Further, the Department of Education (DoE) can allocate additional resources to institutionalize K-12 students’ access to technology. By embracing the concept “No Child Left Offline,” the Tech New Deal can serve as an umbrella for the coordination of efforts between the DoE and the FCC for low-income and tribal students where education is part of the trajectory out of poverty. States, in partnership with the federal government and local philanthropic organizations, can add to the problem-solving by investing in device lending programs (e.g., laptops, tablets, and portable hot spots) every academic year.

Close the Digital Divide

The reform of universal service in the U.S. will lead the efforts to close the digital divide. But schools and libraries cannot do so alone. Community organizations must be encouraged to assist in broadband adoption. Through earmarked funding, states and municipalities can support digital inclusion projects, workforce training, and small-scale infrastructure projects, like mesh networks, to ensure that no community or person is left behind. The Digital Equity Act, introduced by Senator Patty Murray of Washington, offers a foundation for how to fund these types of locally driven projects through the institution of two federal grant programs managed by the U.S. Department of Commerce’s National Telecommunications and Information Administration (NTIA). The funding would total up to $1.25 billion over five years. The adoption of the Act has been unequivocally supported by the Biden Administration.

Similarly, a new national service corps solely committed to digital equity and inclusion projects with paid service workers should operate under the guise of the Tech New Deal. The nation’s Corporation for National and Community Service can receive more funding to activate college graduates or retired professionals to close the digital divide. Projects that include the installation of local broadband networks to providing business advice to homegrown start-ups can be sourced to these new breeds of workers that can be incentivized by financial compensation, school credit, student loan forgiveness, or personal fulfillment.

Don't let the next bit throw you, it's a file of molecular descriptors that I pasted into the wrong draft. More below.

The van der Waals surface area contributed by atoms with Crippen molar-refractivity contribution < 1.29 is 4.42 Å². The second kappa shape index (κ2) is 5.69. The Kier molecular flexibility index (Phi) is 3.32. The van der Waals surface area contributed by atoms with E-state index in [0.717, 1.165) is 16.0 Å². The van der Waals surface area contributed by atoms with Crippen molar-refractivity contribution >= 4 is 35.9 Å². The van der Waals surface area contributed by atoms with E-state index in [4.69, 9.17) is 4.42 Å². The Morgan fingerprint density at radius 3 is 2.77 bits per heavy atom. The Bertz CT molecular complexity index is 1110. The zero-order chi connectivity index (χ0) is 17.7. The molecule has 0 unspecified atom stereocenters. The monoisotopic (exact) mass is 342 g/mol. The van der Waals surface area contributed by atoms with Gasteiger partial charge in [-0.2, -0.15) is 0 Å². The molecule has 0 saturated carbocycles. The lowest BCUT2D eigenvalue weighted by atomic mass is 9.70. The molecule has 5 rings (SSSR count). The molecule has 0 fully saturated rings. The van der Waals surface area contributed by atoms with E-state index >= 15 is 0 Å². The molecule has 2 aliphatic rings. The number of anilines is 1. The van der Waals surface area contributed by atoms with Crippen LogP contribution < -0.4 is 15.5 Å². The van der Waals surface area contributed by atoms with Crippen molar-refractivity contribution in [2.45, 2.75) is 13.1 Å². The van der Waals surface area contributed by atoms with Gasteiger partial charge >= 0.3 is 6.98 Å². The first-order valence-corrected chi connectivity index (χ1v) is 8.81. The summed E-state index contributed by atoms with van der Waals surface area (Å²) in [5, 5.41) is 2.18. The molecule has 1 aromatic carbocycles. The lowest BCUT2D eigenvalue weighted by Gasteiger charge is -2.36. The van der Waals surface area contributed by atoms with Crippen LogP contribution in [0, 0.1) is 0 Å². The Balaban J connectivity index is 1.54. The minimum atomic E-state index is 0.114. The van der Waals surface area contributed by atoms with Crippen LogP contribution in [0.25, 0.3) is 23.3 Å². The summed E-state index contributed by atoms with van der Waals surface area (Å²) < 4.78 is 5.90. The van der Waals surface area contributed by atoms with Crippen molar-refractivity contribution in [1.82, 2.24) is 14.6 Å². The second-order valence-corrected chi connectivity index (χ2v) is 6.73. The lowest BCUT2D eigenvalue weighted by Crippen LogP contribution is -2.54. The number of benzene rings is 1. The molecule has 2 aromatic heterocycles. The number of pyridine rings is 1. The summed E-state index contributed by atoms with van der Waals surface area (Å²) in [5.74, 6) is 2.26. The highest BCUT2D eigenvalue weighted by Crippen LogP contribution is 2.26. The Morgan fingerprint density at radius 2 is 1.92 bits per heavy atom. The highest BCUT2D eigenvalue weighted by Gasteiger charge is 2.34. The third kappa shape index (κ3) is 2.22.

Create Tech Workforce and Business Opportunities

Finally, Biden should view advanced and labor-intensive tech jobs—from coding to fiber installation—as imperative to the U.S. economic growth. The pandemic demonstrated that tech industries were resilient as many tech giants like Amazon, Google, Facebook, and Apple exceeded shareholder expectations. The increase in revenues can be largely attributed to the shifts in consumers’ purchasing patterns and the strict mandates of the pandemic to shelter-in-place.

Internet service providers like AT&T, Comcast, Verizon, and others have also fared well financially as more people rely upon online access for commerce, education, and remote work. These dependencies on the Internet have accelerated automation and the push for continued 5G deployments. On the latter point, over four million jobs will be 5G or related technology opportunities with higher-than-average wages, according to a new reportfrom the Progressive Policy Institute. But the United States does not have an adequate 5G workforce, largely due to the lack of federal and state resources dedicated to cultivating critical resources. Similar to what Roosevelt did to expand the workforce, the Biden Administration can direct the Department of Labor to establish formal certification programs for broadband jobs and apprenticeships via industry and community-based partnerships. Credential-based apprenticeships can target jobs in 5G, cloud-based services, and other tech-driven industries. Workforce development programs directed by states can create a pipeline of workers for broadband infrastructure and related support jobs (5G installers, data analytics, customer service, etc.).

The Tech New Deal could codify these efforts under the guidance of a formal federal advisory committee that focuses on the future of work in tech and related careers and provides resources for minority- and women-owned businesses.

Get Started Now

In each of the proposed elements, an all-hands-on deck approach from all industries benefiting from the technology ecosystem, from banks to platform companies, must be encouraged. This modernized retake of Roosevelt’s New Deal refreshes existing federal programs and creates inter-agency and community collaborations. The Tech New Deal invites a reimagination of public policies by constituting digital access as essential to Biden’s transformative plans for economic recovery. It continues to place people at the center while harnessing the power of technology, which is the force of the new economy.

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Read more about broadbandCOVID-19Franklin D. RooseveltJoe BidentechnologytelecommunicationsThe InternetThe New Deal

Nicol Turner Lee is a senior fellow in Governance Studies and director of the Center for Technology Innovation at the Brookings Institution.